More and more celebrities are having their breast implants replaced with smaller, more natural contour. As the women mature and age, they want a more natural, slimmer profile. They want to be able to age “gracefully” and naturally, and having va-va-va-vooms like a 20 year old while the rest of the body has reached 40, isn’t exactly the picture of health and fitness many stars want to portray.
Breast augmentation is the most popular cosmetic procedure in our nation, and it’s not going anywhere. Trends in the past thirty years point to today’s preference for a more natural look. Women want to feel confident and comfortable in their own bodies, not like over-inflated, obviously augmented vixens.
In elementary school, physical education becomes the foundation for a child’s physical growth and knowledge. In later grades, PE games become a way to inject daily activity into a student’s life.
Considering the skyrocketing childhood obesity rates, PE curriculum has become even more essential to young, developing minds and bodies. An estimated one in three children is at least overweight. Obesity puts kids at risk for numerous health problems, including diabetes, cancer, and heart disease.
Strangely enough, in a society focused on health and concerned with the general well-being of children, PE resources are heavily lacking.
Standards and Lesson Plans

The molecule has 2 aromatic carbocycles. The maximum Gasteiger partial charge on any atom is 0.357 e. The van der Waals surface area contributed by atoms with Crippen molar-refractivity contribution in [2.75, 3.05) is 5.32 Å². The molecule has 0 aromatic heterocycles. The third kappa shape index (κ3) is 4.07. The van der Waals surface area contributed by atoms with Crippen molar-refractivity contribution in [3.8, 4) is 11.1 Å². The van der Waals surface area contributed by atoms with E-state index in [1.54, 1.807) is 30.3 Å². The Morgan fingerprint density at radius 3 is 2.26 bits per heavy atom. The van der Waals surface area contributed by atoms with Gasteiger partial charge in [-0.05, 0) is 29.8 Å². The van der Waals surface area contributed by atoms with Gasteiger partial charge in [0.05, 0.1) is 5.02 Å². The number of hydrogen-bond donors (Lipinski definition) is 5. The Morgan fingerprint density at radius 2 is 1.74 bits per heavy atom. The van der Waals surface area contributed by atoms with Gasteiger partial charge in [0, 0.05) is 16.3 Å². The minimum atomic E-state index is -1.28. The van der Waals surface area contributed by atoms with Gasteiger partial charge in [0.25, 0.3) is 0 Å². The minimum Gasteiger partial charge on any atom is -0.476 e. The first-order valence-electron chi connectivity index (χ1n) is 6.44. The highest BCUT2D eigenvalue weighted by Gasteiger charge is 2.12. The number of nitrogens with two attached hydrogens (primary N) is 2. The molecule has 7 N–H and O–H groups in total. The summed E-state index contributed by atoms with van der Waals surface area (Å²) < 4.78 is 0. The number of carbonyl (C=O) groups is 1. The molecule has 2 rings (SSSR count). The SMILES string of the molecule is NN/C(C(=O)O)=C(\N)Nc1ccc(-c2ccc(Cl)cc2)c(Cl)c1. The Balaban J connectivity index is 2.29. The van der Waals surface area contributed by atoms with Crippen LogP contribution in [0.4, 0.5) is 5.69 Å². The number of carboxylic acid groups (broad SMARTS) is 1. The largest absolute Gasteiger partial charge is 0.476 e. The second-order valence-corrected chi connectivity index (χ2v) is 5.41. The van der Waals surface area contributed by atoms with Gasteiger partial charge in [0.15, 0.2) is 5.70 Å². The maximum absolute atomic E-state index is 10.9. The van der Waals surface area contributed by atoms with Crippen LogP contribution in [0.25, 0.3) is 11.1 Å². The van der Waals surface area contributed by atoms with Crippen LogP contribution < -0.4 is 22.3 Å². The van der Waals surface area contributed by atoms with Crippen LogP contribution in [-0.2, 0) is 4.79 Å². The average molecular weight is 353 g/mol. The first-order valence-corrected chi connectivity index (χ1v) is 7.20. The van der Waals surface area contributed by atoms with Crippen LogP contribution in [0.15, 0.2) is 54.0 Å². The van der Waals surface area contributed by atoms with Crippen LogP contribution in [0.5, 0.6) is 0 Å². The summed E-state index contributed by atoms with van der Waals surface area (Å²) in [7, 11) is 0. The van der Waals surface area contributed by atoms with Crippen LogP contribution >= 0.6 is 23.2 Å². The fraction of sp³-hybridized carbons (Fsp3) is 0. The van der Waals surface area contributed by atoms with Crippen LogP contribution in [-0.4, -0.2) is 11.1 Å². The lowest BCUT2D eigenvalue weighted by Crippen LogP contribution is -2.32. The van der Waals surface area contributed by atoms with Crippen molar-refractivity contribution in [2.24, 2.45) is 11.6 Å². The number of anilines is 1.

Despite the lack of monetary resources, the standards and lesson plans surrounding the nation’s physical education curriculum are still quite appropriate. As a general concept, the curriculum is designed to promote children’s daily activity while incorporating key social skills. This helps them develop a sense of fitness and a healthy mindset to support that fitness.
Standards help as a means of measuring the skills and progress of individual students while providing a template for progressive learning. The standards and activities in elementary school, for example, are not nearly as advanced as those for high school students.
As an example, here is a sample set of standards for elementary school students in California.
- Standard 1: Students must demonstrate motor skills and movement patterns necessary to perform various physical activities.
- Standard 2: Students must demonstrate knowledge of movement concepts, principles, and strategies and their application to physical fitness and activities.
- Standard 3: Students must assess and maintain a level of physical fitness to improve health and physical performance.
- Standard 4: Students must demonstrate knowledge of physical fitness concepts, principles, and strategies to improve health and performance.
- Standard 5: Students must demonstrate and utilize knowledge of psychological and sociological concepts, principles, and strategies and how they apply to learning and performance of physical activities.
As you can see, these standards interconnect, providing a steady sense of progress as students go from standard to standard.
Games and Activities
The great thing about these standards is that they are broad enough to allow for a wide variety of activities. For instance, the first standard, as complex as it might seem, could include a simple game of tag or hide and seek. The second standard could call for activities like a game of basketball or hockey or even line dancing.